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Painting Kitchen Cabinets a Wise Alternative to Replacement
Print 2008-03-06 14:16  

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By Paul Bianchina

If you're getting tired of looking at your old kitchen cabinets but don't have the inclination or the budget to undertake replacing them, painting can offer an attractive alternative. Whether the existing cabinets are a dark stain from yesteryear or are already painted and in need of some refreshing, with the proper materials, some time and some patience, you can make quite a difference in a fairly short time.

GETTING READY

Any successful paint job begins with proper preparation, and nowhere is this more true than when painting kitchen cabinets. Take your time here, and the rest of the job will go much smoother.

First, you need to decide exactly what you want to paint. Some older kitchens have cabinets that are painted both inside and out, and that may be what you want to do again. You may wish to paint only the outside of the cabinets and leave the insides alone, or you may be planning on replacing the doors and drawer fronts, and only need to paint the cabinet-face frames and side panels.

Although it represents a little more work up front, the job will go smoother and easier if you plan on completely emptying the cabinets. Box up what you won't need for the next several days, and what you will need can be set up on a temporary work space in another room. Remove all of the doors, hinges and knobs, and store the hardware in zipper-lock bags so nothing gets lost.

Next, all of the surfaces that will be painted need to be cleaned and prepped to receive the new paint. No matter how good a housekeeper you are, older kitchen cabinets are sure to have a coating of grease on them, and that needs to be completely removed for the paint to stick well. Cover the counters and appliances with plastic sheeting, then wash the cabinets inside and out with a solution of trisodium phosphate (TSP) and hot water. TSP is a great general cleaner and degreaser -- follow the mixing, usage and safety instructions on the package.

After cleaning, you need to lightly roughen the surface of the wood so that the new paint will adhere better. Using 220-grit wet and dry sandpaper, moisten the paper with water and lightly sand in the direction of the grain. After sanding, carefully remove the old plastic sheeting that you had put up previously, to prevent the dust that's on it from being spread around. Wipe everything down with a clean soft rag to remove most of the surface dust, followed by a final wiping with a tack cloth. Tack clothes are simply rags that have been treated to make them slightly sticky, and they do a great job of removing the final traces of sanding dust without leaving any residue on the cabinets.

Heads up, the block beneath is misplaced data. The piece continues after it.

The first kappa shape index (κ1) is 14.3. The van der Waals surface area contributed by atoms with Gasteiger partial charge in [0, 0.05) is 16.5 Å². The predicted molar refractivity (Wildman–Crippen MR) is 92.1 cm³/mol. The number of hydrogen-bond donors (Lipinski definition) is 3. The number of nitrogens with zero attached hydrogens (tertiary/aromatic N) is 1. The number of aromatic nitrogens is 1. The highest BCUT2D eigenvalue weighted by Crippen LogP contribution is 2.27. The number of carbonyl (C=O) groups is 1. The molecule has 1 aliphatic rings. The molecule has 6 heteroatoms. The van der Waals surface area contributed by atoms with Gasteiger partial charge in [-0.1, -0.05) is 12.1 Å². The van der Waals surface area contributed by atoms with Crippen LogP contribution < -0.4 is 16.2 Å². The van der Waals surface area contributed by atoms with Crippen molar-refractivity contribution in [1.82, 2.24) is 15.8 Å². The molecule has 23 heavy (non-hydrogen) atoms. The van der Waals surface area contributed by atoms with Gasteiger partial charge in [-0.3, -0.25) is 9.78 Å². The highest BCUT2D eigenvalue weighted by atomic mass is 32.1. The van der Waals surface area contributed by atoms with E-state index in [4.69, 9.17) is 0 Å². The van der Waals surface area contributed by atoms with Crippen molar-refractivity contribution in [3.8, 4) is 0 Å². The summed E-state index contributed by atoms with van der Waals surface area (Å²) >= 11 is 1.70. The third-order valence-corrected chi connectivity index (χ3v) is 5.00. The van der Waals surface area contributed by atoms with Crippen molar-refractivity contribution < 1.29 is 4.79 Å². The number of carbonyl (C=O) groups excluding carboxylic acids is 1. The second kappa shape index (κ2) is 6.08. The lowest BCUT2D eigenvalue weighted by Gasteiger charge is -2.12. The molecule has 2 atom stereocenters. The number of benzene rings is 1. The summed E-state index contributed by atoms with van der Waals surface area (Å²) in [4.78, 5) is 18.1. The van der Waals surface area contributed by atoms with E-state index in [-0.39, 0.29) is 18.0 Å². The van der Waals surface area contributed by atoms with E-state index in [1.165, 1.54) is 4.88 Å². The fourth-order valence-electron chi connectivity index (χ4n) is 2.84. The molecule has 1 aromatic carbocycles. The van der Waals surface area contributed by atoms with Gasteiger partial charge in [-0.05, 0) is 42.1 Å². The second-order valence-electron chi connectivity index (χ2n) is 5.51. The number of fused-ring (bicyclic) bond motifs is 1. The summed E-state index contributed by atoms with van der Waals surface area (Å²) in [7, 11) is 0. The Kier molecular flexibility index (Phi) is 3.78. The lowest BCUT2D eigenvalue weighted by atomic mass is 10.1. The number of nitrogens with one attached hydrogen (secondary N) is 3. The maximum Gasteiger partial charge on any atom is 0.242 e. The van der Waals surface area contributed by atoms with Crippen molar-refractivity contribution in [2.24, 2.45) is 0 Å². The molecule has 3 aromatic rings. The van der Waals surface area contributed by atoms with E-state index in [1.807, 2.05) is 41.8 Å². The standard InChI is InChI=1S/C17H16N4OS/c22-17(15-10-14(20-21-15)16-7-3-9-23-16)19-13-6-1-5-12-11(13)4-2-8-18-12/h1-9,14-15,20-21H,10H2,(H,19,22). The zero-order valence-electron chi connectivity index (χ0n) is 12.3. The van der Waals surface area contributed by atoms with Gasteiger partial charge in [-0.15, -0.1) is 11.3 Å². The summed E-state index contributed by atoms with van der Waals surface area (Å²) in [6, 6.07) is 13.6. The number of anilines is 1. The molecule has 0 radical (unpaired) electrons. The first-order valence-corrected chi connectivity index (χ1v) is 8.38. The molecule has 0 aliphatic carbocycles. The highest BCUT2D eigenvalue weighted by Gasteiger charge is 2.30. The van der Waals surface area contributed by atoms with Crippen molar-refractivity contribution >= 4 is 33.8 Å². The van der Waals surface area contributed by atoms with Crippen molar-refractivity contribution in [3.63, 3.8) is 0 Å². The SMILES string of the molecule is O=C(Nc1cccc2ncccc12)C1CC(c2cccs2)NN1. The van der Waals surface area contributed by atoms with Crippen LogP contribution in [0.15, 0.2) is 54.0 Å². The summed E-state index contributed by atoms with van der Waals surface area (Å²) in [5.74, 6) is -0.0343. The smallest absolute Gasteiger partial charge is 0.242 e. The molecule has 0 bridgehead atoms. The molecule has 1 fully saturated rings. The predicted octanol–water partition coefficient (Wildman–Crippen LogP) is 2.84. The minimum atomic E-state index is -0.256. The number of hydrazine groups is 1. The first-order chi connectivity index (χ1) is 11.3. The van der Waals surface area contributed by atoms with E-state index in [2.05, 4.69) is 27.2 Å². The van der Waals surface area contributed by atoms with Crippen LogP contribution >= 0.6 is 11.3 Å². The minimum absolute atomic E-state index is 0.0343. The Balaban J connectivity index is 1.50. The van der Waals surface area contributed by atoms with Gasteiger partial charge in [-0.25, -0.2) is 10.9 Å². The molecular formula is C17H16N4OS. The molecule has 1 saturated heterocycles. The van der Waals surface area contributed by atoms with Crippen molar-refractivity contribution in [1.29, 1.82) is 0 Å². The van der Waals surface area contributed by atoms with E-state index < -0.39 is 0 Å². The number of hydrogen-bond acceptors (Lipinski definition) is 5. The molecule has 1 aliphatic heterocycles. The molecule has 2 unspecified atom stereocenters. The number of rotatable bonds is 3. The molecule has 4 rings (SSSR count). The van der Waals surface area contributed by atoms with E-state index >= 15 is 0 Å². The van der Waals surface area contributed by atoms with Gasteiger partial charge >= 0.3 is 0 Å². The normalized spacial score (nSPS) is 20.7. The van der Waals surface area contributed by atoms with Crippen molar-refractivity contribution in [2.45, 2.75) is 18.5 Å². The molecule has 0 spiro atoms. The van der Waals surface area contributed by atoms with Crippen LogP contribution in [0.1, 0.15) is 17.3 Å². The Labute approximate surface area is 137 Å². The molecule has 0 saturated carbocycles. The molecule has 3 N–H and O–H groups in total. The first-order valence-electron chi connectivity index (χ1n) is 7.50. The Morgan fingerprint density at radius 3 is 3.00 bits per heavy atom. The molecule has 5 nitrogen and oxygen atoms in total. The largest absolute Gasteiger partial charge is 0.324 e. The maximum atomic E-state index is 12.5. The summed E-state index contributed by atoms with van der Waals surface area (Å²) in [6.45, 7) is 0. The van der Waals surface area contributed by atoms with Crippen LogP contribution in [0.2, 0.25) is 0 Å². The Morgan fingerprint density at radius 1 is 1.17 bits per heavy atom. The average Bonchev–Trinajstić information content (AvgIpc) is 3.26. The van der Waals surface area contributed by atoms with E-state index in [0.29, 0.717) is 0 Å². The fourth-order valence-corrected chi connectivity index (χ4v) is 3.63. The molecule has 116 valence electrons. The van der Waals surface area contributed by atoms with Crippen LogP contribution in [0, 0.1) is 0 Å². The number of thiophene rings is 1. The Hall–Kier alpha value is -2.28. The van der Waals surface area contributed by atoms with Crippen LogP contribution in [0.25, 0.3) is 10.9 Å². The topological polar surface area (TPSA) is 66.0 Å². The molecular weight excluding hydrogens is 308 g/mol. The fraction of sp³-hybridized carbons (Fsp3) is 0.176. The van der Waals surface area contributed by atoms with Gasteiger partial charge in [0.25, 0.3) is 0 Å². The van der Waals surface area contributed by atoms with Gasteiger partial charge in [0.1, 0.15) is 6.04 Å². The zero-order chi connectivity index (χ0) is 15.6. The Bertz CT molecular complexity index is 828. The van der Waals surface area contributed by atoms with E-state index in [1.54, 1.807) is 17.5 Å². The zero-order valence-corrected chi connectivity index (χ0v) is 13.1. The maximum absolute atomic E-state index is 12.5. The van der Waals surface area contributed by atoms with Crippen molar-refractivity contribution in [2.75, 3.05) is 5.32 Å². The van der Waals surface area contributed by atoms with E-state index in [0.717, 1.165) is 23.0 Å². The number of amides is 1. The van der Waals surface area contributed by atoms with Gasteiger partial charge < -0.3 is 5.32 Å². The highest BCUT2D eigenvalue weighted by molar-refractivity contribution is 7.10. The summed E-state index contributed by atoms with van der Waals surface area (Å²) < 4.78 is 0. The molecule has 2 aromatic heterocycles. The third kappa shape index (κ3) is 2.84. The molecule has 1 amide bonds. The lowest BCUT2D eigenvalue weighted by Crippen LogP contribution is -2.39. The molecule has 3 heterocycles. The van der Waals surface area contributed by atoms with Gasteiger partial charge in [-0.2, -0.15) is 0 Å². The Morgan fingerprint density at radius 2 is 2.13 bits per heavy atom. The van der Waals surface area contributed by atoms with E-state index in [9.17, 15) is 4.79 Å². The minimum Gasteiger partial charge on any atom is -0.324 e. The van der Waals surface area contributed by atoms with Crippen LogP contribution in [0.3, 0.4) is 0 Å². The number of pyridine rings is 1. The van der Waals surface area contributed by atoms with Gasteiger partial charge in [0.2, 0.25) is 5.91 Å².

If you are painting the doors and drawer fronts, remember to clean and sand them as well. You may want to find a convenient spot in the garage to set them up for painting, or you can set them up in the kitchen as well. They are, however, easier to paint if they are not still on the cabinets.

You are now ready to start painting. Begin by recovering everything with plastic, paying close attention to protecting counters, appliances, floors, walls and other surfaces that will not be painted. If you are not painting the insides of the cabinets, use masking tape to create a clean line between the cabinet face frames and the interior. Mask where the cabinets meet the wall, using blue (lighter tack) masking tape to prevent damage to the wall surfaces when it's removed.

For best adhesion and best finished appearance, you should consider applying a primer coat before applying the finished color. Primers are designed to create an intermediate bond between the wood and the finished paint, and are a step well worth taking. Your paint store can help you select the proper primer for the type of finish paint you'll be using. Primers are typically white, so if the final color you intend to apply is dark, the paint store can also tint the primer to a color that's closer to the final paint color.

You now have to decide between applying the paint with a brush or with a sprayer. Brush painting is more convenient and requires a lot less masking, but spraying is faster and tends to apply the paint more evenly without having to worry about brush streaks. Your paint store can help you out with the proper type of brush for the paint you're using, and if you decide to spray, they can either rent you the proper spray equipment or direct you to someone who can.

Apply the primer coat, allow it to dry completely, then apply the top coat. Follow all of the manufacturer's instructions for application, drying, ventilation and other precautions. Allow the top coat to dry completely, remove the masking, then clean and reinstall the original hardware, or complete the fresh new look by installing new knobs and hinges as well.

All of the materials you need, along with expert advice, can be found at any well-equipped paint store. If you already know exactly what you need to buy, you can also visit your local home center.

Categories: Kitchen furniture, Painting, Home Furniture and Equipment


 


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